[Viewpoint] The Workers’ Party is watching you

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[Viewpoint] The Workers’ Party is watching you

As soon as members of the North Korean Workers’ Party of Korea report to work at 7:30 a.m., they sit down for a daily reading. They pore over the official newspaper Rodong Sinmun and the party bulletin.

They then make their way through each room to bow to photos of the deceased “great leader” Kim Il Sung and “dear leader” Kim Jong-il on the wall. Their chores also include keeping their picture frames squeaky clean. At 8 p.m. on Wednesday and Thursday, they must listen to lectures given by senior comrades from party executive committees.

On Saturdays, they sit through an eight-hour “political training” course and must attend singing sessions on “fealty themes” three to five times a year. Their daily itinerary also contains self-questioning quiet time to ruminate whether he or she has faithfully abided by party regulations and manifesto. From the paltry pay they receive at the end of every month they convert 2 percent into new bills and donate them to the party.

The number of members of the Workers’ Party who live under such rigorous and disciplinary order totals two to three million, about 10 percent of the North Korean population. They are closely watched and evaluated by senior party members on whether they abide by party rules. Their evaluation report becomes crucial criteria for promotion or work placements. Anyone neglecting to properly respect the pictures or statues of the royal Kim family - Kim Il Sung, Kim Jong-il and Kim Jong-il’s mother, Kim Jong-suk - faces severe punishment as a political felon. Some eight million members of the Kim Il Sung Sociality Youth League must comply to similarly stringent rules.

But these are lifestyle traditions and discipline they must uphold separately from their regular job requirements. North Koreans nevertheless regard the party post as the most prestigious job. Non-party members cannot get anywhere in the country.

Even if one is not aligned to the party, he or she must attend all political events their workplace attends or hosts. Otherwise, not only their job, but their life as well as their families’ would be on the line.

According to defectors’ testimonies, the number of youths aspiring to be party members is decreasing. With food distribution now scarce amid economic strife, young people prefer to seek a chance to make money free of party obligations and regulations. But the majority still wants to join the party to move up in society.

Generals in the North Korean military are all party members. Executives of the cabinet, factories, corporate and farm cooperatives also are registered with the country’s single party. Regardless of their rank, the employees of the National Security Agency and intelligence organizations must be aligned with the party.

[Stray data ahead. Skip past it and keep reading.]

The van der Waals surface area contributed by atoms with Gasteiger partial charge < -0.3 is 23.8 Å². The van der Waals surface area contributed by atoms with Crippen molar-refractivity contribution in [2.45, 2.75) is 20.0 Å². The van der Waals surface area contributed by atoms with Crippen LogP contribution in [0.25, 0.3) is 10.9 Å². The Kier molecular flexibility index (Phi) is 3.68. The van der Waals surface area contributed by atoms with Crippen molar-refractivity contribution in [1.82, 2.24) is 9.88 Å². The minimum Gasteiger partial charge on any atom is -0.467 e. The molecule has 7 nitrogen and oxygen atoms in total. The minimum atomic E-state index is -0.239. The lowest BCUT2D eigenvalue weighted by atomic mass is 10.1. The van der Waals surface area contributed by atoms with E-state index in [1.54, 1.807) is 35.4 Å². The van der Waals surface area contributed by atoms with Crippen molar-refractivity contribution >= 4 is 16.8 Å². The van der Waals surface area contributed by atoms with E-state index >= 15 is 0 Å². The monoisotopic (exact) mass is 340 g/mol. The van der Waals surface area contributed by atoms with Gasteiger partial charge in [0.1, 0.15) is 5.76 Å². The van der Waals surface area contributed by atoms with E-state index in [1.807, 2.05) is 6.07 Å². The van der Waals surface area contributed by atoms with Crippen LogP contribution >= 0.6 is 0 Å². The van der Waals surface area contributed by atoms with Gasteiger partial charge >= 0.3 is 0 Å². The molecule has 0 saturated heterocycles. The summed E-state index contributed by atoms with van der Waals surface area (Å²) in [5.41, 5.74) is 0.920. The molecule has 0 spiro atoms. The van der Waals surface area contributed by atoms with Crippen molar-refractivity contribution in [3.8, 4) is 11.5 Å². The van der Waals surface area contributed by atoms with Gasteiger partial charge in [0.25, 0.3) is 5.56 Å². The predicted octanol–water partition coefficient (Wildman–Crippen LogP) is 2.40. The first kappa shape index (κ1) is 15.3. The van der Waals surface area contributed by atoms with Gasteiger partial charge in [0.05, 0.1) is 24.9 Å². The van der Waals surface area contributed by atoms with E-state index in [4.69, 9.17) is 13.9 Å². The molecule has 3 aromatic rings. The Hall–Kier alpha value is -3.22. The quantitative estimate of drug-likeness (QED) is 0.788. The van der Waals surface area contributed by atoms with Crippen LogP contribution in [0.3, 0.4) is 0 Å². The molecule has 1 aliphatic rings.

Former communist and socialist ally nations of the Soviet Union and the Eastern European bloc converted to capitalism a generation ago. China and Vietnam, which are politically rooted in socialism, are even more capitalism-driven than Western societies in some economic and social areas.

But North Korea adheres to extreme socialist ways and traditions. This tight way of running the party ship is the secret behind keeping the society intact and sheltered from outside influence. The rigid lifestyle that party members lead sets an example and inspires loyalty from the ordinary North Korean citizens.

Additionally, North Koreans live under strict and constant observation. As much as 50,000 to 80,000 secret police officers are stationed in villages and towns across the nation. There are also tens of thousands civilians who collaborate with the secret police to report regularly on their neighbors and village people.

They keep their eye on every action and comment of ordinary residents who squeal about suspicious behavior. The secret police headquarters run numerous cells and prison camps with the authority to arrest, persecute, imprison and even kill the so-called political felons without any trial.

Such a controlled lifestyle dates back as far as the 1970s. North Koreans have become accustomed to a life dominated by the party for more than half a century. We have to wonder about the odds of such a thoroughly docile society crumbling like the Eastern European bloc.

We dread to imagine the shock and disarray when that day arrives in the hermit community. Military clashes may be inevitable. Are we ready to confront such catastrophic consequences? For now, the more realistic option may be to wait for incremental and voluntary changes within the country.

*The author is an editorial writer of the JoongAng Ilbo.

by Kang Young-jin
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